Wednesday, December 1, 2010

Who Owns this Library?

By Anita

“Who owns this library?”

The question, from a teenage boy, is asked in a serious tone. I stop and consider his meaning. I know he’s not asking me who actually owns the metal structure our library is housed in. His question, I think, is a little more complicated. The answer, though, is simple.

“You do,” I tell him. “You and your friends. The library belongs to the community.”

For a few minutes, I think he’s forgotten about me. He fiddles with some gadget – an MP3 player or a cell phone. It’s game night and this boy and his friends have stopped in the library to play RockBand on the Wii.

“So when are you having Karaoke again?” he finally asks without looking up from the device in his hand. Slowly, it dawns on me that this is his indirect way of asking for a library program, of exercising ownership of his community library.

I promise him we’ll hold Karaoke again soon and make a mental note to put the event on the library’s schedule.

This notion of ownership stems from the basic role of public-funded libraries, which are charged with providing services and programs that meet the unique needs of the community. As owners of the library, community members have certain rights and responsibilities.

People who use the library recognize their right to services such as interlibrary loan and collection development. They ask staff to consider buying certain books, DVDs or magazines. They suggest programs such as computer workshops or author visits. They use the library often and understand that their input is needed to guide services.

For those who don’t use the library – some haven’t set foot in a library since high school – there is limited understanding of library ownership. Many don’t even know that they’re welcome to use nearly all library services and attend all programs regardless of library membership. Membership is only needed to borrow books, movies and audio-visual materials.

That’s it. No membership is needed to use the public-access computers or the Internet. Use of meeting or study space to read, write or socialize is open to the public. Each of the four public libraries in the county provides current newspapers and magazines for public use. And, all are open to suggestions from even the most infrequent library user.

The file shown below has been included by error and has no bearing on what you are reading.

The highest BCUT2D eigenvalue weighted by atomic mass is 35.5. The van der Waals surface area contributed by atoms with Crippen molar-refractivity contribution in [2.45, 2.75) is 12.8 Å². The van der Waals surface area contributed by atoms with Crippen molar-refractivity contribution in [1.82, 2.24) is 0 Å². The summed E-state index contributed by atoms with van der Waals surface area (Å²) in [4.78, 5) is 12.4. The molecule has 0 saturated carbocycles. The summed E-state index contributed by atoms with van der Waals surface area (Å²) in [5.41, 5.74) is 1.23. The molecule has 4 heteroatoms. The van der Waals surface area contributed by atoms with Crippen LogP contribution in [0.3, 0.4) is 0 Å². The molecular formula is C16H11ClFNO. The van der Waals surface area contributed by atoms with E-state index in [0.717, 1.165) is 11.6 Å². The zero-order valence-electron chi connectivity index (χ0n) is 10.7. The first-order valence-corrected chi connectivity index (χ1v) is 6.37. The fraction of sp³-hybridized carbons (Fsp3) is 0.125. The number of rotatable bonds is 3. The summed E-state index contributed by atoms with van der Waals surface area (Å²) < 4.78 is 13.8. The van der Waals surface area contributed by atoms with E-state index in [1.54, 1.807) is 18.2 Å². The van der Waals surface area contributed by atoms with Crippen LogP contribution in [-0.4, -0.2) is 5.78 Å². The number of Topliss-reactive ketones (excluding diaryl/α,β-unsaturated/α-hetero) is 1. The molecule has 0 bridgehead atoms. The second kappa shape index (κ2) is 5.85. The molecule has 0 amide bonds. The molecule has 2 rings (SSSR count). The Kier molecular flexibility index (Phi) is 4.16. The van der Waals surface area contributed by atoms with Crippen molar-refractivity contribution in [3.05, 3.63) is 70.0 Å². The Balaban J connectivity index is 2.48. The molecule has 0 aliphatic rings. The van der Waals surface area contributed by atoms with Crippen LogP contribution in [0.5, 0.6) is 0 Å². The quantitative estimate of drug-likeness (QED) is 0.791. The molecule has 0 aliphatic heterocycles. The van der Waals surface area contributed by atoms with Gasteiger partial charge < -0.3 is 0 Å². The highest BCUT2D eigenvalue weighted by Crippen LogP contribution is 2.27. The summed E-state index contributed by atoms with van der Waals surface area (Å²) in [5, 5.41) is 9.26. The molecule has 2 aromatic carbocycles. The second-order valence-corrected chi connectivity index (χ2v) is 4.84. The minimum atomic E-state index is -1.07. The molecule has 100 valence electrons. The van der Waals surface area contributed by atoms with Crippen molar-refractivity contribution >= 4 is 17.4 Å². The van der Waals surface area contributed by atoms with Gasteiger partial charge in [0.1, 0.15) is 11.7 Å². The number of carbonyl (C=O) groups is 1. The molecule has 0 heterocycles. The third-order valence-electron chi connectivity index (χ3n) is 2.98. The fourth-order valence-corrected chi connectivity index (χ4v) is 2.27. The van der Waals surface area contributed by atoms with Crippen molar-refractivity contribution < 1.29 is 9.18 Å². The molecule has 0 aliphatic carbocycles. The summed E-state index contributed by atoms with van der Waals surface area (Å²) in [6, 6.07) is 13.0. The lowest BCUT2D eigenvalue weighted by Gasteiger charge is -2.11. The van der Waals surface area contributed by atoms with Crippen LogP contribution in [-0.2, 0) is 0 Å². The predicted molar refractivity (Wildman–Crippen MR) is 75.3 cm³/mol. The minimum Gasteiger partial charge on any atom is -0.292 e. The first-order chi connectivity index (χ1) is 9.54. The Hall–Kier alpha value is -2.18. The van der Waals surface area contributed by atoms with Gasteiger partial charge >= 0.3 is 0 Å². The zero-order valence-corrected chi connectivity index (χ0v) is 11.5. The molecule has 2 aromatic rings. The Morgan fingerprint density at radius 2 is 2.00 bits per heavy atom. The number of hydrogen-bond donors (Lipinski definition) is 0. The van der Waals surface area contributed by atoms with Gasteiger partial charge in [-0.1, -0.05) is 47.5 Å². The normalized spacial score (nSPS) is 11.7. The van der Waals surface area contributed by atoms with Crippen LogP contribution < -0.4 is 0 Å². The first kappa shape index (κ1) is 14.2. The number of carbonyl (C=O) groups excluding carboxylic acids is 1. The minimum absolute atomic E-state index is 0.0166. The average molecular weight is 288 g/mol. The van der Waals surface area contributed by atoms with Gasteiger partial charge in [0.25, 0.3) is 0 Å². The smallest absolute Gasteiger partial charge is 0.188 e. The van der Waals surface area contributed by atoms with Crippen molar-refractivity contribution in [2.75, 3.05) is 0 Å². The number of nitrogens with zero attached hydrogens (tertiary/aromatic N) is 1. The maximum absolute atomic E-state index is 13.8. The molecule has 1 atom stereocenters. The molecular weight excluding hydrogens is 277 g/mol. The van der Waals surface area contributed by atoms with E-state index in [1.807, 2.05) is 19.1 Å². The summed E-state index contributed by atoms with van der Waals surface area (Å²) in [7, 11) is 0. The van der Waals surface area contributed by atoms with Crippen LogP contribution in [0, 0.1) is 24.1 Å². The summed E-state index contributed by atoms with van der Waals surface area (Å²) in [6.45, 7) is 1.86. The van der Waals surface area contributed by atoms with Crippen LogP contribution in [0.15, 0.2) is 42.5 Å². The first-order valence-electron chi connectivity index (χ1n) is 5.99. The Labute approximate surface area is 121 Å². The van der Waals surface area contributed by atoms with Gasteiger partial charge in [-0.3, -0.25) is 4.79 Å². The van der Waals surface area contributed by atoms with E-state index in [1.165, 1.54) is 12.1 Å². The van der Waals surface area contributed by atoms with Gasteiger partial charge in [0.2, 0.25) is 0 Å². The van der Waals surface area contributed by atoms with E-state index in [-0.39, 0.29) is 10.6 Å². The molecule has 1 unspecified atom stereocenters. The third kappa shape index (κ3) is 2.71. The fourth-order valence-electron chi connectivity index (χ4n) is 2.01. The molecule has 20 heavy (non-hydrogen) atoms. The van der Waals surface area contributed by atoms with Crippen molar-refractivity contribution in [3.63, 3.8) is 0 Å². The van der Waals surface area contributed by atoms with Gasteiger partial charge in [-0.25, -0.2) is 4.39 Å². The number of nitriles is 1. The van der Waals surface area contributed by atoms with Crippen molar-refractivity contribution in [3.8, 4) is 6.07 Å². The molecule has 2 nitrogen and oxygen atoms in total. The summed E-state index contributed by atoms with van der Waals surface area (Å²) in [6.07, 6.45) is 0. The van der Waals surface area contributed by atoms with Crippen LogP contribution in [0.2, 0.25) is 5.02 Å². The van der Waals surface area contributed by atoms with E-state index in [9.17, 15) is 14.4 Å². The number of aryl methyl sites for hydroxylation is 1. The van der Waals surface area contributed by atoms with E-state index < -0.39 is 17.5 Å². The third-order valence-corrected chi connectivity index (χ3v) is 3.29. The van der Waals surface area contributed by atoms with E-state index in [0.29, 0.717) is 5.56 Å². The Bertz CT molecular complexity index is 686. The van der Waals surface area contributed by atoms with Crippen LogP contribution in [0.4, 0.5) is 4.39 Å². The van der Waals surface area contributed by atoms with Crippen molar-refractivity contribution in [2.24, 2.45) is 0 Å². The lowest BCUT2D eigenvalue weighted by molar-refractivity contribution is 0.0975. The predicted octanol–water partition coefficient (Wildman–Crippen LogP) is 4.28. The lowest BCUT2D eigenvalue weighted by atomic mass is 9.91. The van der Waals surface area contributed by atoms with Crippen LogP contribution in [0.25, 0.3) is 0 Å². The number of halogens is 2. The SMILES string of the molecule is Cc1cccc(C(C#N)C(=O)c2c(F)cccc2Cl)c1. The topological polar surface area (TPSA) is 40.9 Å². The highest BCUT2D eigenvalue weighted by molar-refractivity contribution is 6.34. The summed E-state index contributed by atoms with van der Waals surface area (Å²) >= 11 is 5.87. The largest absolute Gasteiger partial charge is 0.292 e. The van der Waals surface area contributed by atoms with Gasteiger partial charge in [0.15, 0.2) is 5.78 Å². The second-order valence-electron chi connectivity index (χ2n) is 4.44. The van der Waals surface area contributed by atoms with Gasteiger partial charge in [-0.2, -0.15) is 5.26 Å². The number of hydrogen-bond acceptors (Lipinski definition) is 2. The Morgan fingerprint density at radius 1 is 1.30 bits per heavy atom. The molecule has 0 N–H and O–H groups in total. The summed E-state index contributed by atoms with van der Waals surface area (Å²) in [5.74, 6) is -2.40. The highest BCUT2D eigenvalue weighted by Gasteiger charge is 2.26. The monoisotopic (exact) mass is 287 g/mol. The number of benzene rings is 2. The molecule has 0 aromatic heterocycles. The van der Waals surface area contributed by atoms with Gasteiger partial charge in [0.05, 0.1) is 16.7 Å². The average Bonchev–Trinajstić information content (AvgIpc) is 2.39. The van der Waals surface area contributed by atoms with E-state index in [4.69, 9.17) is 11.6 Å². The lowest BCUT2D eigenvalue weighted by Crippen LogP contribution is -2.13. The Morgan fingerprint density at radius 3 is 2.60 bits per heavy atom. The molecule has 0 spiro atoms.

With these many privileges come a few responsibilities. Chief among these is the responsibility to help out when it is possible. Again, some folks get this. They volunteer by teaching a workshop or leading a book discussion group. They participate as trustees, Friends group members or routine volunteers. They bring solutions to community problems.

And some people just bring problems – in the form of requests or complaints. But that’s OK. When you own something, you’re entitled to make requests…and offer a few complaints.

Friday, October 1, 2010

This Fall, Cozy Up to a Library Program

By Anita

A library volunteer recently shared with me the story of an exchange she had with a surprised friend. Upon entering the Ford City library on a busy afternoon, her friend looked around with a perplexed expression. The library was humming with small social groups, chatting, knitting and laughing. Patrons helped themselves to a carafe of coffee in the front of the library. No one whispered.

Taken aback, her friend asked, “What is this?”

“It’s a place to have fun,” said the volunteer with a smile.

This sort of exchange has become commonplace in libraries across the nation. Public libraries have been evolving from centers of information dissemination to fully-realized community centers. The library as a neighborhood activity and social hub is a growing trend.

With the recent economic downturn, communities are re-discovering the high value and low cost of public libraries, fueling the transformation to community-center.

Citizens come together at local libraries to share ideas, learn new skills, partake in entertainment and hold civic group meetings. In one week in October, the following community activities will be available at Armstrong County libraries:

• Friends group book & baked sale

• Two book discussion groups

• Preschool Story Hour to promote kindergarten readiness and foster literacy and social skills

• Crochet Club

• Knotty Knitters Group

• Preschool musical play hour

• A walk in the park with a master gardener, identifying trees

• Children’s money literacy class

Librarians search for fresh and creative ways to meet community needs, while they maintain old standbys in programming. Two staples of library service can always be found locally: story hours and book discussions.

Story hour, for pre-school and early elementary students, is found at each of the state-aided libraries in the county at intervals throughout the year. Library-sponsored sessions are provided at Kittanning, Worthington and Apollo libraries. A community group convenes weekly at Ford City library for Toddler Time. These programs are free and open to the public.

Book discussion groups, in various forms meet at most local libraries. These groups are often facilitated by the library, but groups can – and sometimes are – coordinated by community members with no formal relationship to the library. Local librarians can often locate extra copies of books for discussion group members – defraying costs and promoting convenience.

To inquire about meeting space availability, citizens should call the community library. At Ford City Library membership is not required to reserve library space or attend library programs.

Every day, library programs, community gatherings and spontaneous social get-togethers occur at local libraries. For information about library programs,

Monday, September 13, 2010

Computer Headaches Cured at the Library (sometimes)

By Anita

Late one chilly evening, a library patron sat perched over his laptop. The director didn’t notice him as she turned out the lights and locked the front door. Jarred by the sudden appearance of a disembodied head in the night, the director stopped short. Face lit by the computer screen glow, the patron looked spectral in the pitch black. In an instant, the director recognized him.